History of the Club
Molesey Boat Club was founded in 1866 and very quickly gained a reputation for sending out crews with notable results. It has since become one of the premier clubs in the UK with its members achieving great success at national and international level.
At the Rio 2016 Olympic Games, Molesey was represented by 3 athletes, all bringing home GOLD:
Andy Triggs-Hodge, Moe Sbihi and George Nash.
MBC: Olympic Legacy
The thread of Olympic gold runs right through the heart of Molesey Boat Club.
Turn up at the club on almost any Saturday and you are likely to see at least a couple of Olympic champions taking to the water. The legendary achievements of Gold Medallists like Jonny Searle, or Martin Cross are woven deep into British rowing’s illustrious history.
And that strand runs right through the present too. The seven-strong Molesey contingent in Team GB for 2012 contains no less three Olympic champions: Tom James, Andrew Triggs Hodge and Jonny Searle’s kid brother, Greg. All of them travel to London with strong hopes of adding yet another Olympic Gold medal to their laurels. If they are successful, they will help to inspire the future generation of Olympians currently training at the club: ready to take on the torch for future generations.
Triggs Hodge, Molesey’ Captain in 2008 to 2012, experienced this seamless process. In 2002, he was a young recruit to the Club’s Under 23 programme, soon to be fast-tracked into the British National Squad. It was a journey that would lead him to an Olympic four’s Gold in Beijing. But crucially it was a path that two of his protégés felt able to follow. Understandably then, Triggs Hodge felt nothing but pride as Molesey’s Moe Sbihi and James Foad, won seats in Britain’s Olympic eight.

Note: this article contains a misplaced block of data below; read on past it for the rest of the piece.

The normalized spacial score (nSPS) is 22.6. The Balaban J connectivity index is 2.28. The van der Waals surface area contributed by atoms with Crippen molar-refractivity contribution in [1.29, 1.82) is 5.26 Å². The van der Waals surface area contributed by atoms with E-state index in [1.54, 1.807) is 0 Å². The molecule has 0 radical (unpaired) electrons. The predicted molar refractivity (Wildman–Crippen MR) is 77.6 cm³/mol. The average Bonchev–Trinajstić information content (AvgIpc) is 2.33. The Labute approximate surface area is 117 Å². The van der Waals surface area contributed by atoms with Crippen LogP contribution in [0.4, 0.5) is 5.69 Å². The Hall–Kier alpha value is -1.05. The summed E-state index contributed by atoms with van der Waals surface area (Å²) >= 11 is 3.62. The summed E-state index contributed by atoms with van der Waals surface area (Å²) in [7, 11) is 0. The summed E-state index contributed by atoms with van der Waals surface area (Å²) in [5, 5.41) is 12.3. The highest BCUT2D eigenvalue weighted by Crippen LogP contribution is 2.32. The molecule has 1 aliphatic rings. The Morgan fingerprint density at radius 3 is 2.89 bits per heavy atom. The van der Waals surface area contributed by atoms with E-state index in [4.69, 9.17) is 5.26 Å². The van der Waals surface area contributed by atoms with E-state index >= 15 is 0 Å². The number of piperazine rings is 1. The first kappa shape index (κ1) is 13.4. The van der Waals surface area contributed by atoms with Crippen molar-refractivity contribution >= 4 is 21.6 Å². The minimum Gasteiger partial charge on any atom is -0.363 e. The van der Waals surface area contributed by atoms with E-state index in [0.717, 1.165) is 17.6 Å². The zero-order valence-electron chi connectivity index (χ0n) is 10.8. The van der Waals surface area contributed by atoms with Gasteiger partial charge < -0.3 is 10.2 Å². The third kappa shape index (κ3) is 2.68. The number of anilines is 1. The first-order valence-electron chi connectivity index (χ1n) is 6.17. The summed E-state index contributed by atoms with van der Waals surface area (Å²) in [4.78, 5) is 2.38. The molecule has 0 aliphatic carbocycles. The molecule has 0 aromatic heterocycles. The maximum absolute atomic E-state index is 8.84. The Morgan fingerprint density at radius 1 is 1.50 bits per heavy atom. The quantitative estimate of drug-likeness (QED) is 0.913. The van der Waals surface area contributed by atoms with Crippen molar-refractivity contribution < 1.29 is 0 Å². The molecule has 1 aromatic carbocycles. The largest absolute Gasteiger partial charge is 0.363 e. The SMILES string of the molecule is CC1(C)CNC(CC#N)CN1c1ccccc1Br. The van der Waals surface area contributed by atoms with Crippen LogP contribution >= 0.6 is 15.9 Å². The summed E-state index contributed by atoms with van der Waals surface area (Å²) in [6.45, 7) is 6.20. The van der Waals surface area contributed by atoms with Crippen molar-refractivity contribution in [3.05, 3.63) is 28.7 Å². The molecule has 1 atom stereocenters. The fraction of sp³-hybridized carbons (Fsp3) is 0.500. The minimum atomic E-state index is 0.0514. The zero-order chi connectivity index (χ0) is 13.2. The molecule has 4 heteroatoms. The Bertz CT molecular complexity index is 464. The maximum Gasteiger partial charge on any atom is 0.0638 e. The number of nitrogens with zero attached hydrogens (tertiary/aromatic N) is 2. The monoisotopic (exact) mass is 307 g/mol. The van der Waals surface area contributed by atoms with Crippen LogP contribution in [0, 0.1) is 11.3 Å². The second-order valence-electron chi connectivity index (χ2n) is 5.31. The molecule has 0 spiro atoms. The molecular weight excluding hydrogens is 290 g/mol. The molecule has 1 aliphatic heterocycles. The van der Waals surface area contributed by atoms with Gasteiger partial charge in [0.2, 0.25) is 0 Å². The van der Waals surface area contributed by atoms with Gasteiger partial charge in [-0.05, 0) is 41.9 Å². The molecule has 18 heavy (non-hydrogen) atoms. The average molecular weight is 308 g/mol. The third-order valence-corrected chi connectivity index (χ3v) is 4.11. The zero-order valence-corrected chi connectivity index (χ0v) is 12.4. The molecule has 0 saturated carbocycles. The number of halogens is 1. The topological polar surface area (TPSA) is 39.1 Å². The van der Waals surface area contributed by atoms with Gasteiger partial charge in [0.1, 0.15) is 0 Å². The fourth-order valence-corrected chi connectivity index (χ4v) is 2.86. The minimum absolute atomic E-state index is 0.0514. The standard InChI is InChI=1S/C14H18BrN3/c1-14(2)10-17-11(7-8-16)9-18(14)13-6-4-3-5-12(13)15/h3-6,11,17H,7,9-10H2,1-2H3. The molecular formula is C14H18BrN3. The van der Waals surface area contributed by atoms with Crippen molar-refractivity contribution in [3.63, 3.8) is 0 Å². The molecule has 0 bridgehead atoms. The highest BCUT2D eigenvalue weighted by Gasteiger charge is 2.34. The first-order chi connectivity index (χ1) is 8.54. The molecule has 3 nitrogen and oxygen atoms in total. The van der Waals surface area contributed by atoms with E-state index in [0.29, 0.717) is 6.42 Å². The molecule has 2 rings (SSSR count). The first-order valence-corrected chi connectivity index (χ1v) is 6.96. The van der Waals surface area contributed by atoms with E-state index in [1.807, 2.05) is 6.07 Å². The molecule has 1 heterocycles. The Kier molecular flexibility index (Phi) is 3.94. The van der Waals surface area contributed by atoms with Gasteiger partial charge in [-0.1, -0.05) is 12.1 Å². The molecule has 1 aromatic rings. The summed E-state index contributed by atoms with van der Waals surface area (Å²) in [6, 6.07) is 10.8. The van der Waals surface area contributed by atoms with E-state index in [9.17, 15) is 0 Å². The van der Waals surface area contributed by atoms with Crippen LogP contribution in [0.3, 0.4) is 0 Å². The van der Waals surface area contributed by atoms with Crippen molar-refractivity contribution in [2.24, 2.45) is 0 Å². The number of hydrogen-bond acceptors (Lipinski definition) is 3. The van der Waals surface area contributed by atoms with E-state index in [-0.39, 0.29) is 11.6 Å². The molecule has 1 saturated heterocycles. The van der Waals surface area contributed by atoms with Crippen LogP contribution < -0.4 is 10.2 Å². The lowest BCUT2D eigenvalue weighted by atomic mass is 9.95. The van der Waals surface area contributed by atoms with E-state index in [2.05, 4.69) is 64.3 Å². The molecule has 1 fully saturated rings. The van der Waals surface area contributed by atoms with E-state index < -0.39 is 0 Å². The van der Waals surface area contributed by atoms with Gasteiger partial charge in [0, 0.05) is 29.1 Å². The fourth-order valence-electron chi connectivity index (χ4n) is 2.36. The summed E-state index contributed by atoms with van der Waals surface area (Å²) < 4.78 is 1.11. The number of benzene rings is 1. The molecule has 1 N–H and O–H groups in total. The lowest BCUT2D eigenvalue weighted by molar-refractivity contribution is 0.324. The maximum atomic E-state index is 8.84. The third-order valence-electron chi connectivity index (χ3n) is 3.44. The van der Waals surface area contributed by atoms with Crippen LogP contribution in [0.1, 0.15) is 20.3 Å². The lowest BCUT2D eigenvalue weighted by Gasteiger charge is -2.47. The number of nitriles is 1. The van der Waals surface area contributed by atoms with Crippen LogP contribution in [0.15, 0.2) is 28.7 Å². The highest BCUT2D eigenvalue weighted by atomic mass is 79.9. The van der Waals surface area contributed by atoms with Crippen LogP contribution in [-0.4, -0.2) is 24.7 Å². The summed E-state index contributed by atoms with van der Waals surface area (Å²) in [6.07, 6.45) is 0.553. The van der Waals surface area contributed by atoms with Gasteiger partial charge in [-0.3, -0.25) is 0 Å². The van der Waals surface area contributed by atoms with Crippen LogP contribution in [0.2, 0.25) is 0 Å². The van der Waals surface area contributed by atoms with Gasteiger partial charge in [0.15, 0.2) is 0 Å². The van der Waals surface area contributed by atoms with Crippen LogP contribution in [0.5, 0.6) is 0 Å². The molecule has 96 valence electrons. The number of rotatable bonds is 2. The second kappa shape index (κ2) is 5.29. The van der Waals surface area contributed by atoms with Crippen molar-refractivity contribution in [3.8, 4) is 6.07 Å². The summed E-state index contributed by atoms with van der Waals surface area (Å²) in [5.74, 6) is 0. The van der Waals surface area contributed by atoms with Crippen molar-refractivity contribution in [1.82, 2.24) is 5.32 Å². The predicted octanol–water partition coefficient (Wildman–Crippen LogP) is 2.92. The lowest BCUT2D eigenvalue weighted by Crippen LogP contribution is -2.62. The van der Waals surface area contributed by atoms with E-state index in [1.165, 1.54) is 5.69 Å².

Some years earlier, the young Sbihi and Foad were cutting their teeth racing against Molesey’s all-star Olympic veteran eights. Coxed by Olympic champions Garry Herbert, or Adrian Ellison, the crews have drawn on some of the sport’s most legendary names. They have included Sir Matthew Pinsent, winner of four Olympic Gold medals and, before his dramatic return to the sport, Greg Searle. Of course, The Searle brothers, together with Garry Herbert won their Olympic Gold in Barcelona.
In one of the sport’s most unforgettable contests, the British hunted down the fast-starting Abbagnale brothers from Italy to claim their victory by the narrowest of margins. Molesey’s very own Steve Gunn coached them to that triumph. It was a feat that put the Surrey club firmly on the list of the world’s most famous rowing clubs.
And Molesey’s international links continue to the present. Jean-Christophe Rolland, is not only France’s greatest Olympic champion but also a legend in the sport, not least because of the dramatic way he took his pair’s medal in the Sydney Olympics. Today, Rolland is a regular in Molesey’s group of ex-internationals. And top competitors from Germany, Australia and the USA join the Frenchman to make up the crew.
Unsurprisingly, debates in Molesey’s clubroom as to who might win the key medals in the Olympics are hotly contested. But one thing is for sure, whatever their national allegiance, all the club members feel a deep sense of affiliation to Molesey’s ‘Magnificent Seven’: the seven men who will carry the Club’s banner into the 2012 Olympics as part of the British rowing Team. Here’s three cheers for the men in black: Moe Sbihi, James Foad, Cam Nichol, Tom Ransley Greg Searle, Tom James, and Andrew Triggs Hodge.
By Martin Cross
Author of Olympic Obsession (available in all good book stores)
Guardian rowing correspondant and BBC Radio 5 Live commentator.